DRC And That Ooh-Op-Ooh

When Dominique Rodgers-Cromartie came up with the interception in the end zone early in the fourth quarter, he (against better judgment) declined to take a knee and instead looped to his left and up the sidelines before being forced out at the nine-yard line. The Pro-Bowl corner then made his way through the sea of  leaping green and settled in near midfield.

All the while, Juan Castillo was tracking him. The defensive coordinator tried to catch him when he first came off the field but was not  quick enough to the scene. So he ran and dodged his way through the sideline traffic until he found his man. Once he did, Castillo wrapped Rodgers-Cromartie in a hug.

“One thing I can tell you, Juan loves this defense, man. He’s got passion for this game,” said Rodgers-Cromartie. “Anytime someone makes a play, he’ll be overexcited. He’s going to find that person and just go all out with them.”

What made Castillo particularly amped is what happened on the play before that. With the Giants facing a 4th-and-1 at the Eagles 40-yard line, Eli Manning — his team down three —  lined up in the shotgun and found a wide-open Victor Cruz over the middle for a 30-yard pick-up, setting up a first-and-g0al. Cruz was Rodgers-Cromartie’s responsibility on that play, and he got beat. Badly.

“Oh, he gave me that Ooh-Op-Ooh,” said Rodgers-Cromartie, as if that term is universally understood. To a degree his audience knew exactly what he meant. But just to clarify: the Ooh-Op-Ooh?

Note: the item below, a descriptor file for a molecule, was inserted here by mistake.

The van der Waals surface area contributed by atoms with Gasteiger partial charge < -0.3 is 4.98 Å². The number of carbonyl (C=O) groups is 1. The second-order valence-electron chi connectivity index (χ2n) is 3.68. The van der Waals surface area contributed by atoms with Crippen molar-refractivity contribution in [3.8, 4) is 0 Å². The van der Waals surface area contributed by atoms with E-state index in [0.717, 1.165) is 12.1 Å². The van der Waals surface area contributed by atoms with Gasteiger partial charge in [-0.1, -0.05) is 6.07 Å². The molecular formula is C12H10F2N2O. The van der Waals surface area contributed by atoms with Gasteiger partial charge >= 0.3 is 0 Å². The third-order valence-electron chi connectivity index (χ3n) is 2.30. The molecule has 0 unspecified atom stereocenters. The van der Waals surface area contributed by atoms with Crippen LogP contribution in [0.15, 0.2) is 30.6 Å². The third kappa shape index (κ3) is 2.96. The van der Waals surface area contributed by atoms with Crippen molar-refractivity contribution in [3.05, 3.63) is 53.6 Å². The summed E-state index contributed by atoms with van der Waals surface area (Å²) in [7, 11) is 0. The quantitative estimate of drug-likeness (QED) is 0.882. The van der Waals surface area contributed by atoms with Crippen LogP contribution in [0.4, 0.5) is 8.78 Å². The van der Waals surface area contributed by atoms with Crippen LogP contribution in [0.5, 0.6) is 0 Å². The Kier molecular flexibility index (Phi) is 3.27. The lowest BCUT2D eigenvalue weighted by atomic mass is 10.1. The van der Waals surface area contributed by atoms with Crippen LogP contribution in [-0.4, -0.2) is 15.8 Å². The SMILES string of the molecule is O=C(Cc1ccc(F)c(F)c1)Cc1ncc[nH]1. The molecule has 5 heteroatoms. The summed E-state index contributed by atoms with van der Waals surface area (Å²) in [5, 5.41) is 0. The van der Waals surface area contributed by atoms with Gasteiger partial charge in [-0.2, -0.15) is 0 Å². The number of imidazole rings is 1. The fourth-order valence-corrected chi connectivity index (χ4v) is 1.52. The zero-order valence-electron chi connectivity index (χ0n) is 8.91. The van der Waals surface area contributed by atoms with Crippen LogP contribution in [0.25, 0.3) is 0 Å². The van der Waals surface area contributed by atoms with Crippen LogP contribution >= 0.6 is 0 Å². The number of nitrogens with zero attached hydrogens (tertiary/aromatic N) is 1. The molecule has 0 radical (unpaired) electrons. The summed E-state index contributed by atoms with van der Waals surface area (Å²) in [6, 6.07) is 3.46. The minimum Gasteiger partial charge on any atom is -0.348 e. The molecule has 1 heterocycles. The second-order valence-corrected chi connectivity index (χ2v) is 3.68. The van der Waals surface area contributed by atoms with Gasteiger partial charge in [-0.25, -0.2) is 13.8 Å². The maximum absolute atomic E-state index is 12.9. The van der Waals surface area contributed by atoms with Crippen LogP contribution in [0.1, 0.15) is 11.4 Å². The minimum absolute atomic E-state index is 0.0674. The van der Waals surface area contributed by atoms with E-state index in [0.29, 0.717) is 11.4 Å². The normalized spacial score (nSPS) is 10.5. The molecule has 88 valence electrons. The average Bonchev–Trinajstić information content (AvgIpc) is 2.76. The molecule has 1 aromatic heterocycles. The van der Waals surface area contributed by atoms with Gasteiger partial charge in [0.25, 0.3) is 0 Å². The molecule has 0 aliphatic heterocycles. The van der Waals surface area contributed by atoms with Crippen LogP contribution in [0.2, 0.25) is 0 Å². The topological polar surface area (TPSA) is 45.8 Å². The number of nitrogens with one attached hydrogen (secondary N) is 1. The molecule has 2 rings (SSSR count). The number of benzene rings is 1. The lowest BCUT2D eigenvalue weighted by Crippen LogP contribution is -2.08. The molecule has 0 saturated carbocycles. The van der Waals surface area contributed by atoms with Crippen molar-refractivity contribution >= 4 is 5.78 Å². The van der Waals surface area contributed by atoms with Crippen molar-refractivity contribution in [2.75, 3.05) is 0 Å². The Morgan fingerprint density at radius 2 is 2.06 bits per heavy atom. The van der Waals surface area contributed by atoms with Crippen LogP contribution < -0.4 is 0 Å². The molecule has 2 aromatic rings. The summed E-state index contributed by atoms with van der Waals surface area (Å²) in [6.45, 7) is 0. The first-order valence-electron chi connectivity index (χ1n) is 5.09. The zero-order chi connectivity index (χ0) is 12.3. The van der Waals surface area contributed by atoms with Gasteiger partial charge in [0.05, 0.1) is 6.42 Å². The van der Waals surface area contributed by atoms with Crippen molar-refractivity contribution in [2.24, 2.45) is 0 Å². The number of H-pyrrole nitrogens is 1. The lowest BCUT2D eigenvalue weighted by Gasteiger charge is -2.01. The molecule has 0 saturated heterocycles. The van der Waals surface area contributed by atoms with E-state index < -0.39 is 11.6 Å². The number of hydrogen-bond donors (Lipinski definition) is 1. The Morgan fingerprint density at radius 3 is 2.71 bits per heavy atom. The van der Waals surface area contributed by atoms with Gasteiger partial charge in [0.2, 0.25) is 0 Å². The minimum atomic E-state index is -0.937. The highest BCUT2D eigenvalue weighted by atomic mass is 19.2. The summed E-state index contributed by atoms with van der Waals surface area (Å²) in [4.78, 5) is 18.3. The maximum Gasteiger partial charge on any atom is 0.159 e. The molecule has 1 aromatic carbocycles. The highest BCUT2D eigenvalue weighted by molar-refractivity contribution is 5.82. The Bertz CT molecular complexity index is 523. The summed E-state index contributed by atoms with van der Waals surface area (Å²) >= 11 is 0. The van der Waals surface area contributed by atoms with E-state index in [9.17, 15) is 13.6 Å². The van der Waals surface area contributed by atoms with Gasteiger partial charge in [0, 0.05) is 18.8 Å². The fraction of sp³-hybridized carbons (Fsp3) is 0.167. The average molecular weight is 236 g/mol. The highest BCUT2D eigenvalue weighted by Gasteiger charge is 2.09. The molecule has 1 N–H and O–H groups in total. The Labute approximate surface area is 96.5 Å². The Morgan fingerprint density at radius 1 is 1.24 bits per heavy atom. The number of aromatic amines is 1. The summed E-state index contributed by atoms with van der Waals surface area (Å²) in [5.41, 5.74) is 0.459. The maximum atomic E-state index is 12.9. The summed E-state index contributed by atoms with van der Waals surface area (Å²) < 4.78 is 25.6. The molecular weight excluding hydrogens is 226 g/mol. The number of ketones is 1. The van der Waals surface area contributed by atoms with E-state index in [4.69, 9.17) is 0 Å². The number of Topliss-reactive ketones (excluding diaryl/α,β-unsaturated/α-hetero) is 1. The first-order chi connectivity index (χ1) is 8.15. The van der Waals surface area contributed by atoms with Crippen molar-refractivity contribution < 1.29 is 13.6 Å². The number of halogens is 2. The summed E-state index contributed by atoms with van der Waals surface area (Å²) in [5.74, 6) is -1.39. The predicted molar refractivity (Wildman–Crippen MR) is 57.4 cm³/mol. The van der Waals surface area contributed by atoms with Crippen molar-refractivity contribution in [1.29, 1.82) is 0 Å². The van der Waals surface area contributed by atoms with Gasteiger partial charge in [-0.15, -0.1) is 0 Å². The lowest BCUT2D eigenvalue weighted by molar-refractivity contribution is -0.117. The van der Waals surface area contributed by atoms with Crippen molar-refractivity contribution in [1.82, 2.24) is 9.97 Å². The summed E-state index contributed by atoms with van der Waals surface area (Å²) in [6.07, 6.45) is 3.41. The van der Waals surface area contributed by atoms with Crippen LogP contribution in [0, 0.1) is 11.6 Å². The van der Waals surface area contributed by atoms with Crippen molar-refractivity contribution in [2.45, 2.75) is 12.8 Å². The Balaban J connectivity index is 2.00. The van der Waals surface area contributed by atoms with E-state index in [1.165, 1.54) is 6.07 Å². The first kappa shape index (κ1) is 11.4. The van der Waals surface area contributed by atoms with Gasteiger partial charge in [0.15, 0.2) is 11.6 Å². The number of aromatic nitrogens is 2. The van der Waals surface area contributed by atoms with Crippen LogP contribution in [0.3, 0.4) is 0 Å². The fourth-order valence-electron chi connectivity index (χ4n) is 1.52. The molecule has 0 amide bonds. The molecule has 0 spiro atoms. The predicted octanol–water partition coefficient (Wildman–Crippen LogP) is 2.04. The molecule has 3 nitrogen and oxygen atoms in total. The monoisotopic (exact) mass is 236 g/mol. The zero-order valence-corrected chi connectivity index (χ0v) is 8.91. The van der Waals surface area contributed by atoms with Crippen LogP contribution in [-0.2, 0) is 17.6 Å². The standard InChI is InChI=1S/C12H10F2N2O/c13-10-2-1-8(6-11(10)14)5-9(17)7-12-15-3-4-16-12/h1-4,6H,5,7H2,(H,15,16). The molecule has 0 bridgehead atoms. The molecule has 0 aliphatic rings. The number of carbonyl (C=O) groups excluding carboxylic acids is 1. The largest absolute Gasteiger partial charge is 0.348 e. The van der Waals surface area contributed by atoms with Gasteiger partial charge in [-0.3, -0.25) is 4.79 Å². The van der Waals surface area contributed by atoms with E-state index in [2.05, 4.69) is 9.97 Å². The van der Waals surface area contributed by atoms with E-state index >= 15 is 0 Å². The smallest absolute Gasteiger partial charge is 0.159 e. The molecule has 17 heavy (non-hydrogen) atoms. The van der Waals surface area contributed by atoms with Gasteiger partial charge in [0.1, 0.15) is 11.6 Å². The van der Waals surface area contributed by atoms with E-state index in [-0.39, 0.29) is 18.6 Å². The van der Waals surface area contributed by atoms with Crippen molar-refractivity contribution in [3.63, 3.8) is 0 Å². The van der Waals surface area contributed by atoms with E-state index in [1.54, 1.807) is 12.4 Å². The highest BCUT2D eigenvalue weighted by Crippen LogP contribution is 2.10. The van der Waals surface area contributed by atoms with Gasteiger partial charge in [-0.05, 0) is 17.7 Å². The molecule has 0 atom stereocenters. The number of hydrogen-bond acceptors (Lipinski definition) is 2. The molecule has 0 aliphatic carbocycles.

“I go one way, he goes the other,” he said. “He beat me from the line. I was trying to be over-aggressive, missed him, it was curtains from there.

“Was I mad that he caught it? Yes sir. That was 4th-and-1. I gave up a fourth down and I was pretty heated. But I just stayed out there and fought.”

On the very next play, he came up with the pick. And Castillo went crazy.

“Everybody makes a mistake. The thing is, dont’ worry about it, and make a play,” said Castillo. “That was awesome because DRC was so upset because he lined up outside leverage instead of inside leverage and he knew exactly what he did when [Cruz] cut. What was awesome was, instead of losing his head — he was so pissed at himself — but instead of losing his head he went and made a play.”

There is greater meaning in this sequence because of the shift it represents. Last season this defense squandered five fourth-quarter leads. This year, they have already successfully defended three. They are showing more resolve, even when they get hit with the ol’ Ooh-Op-Ooh.

“I think the time we spent with each other in the offseason and going through that last year, we know how to overcome it,” said Rodgers-Cromartie. “We’ve gotten in that situation many times last year and we know how it feels. Our main thing this year is playing four quarters of football, and putting it all together.”

 

 

 

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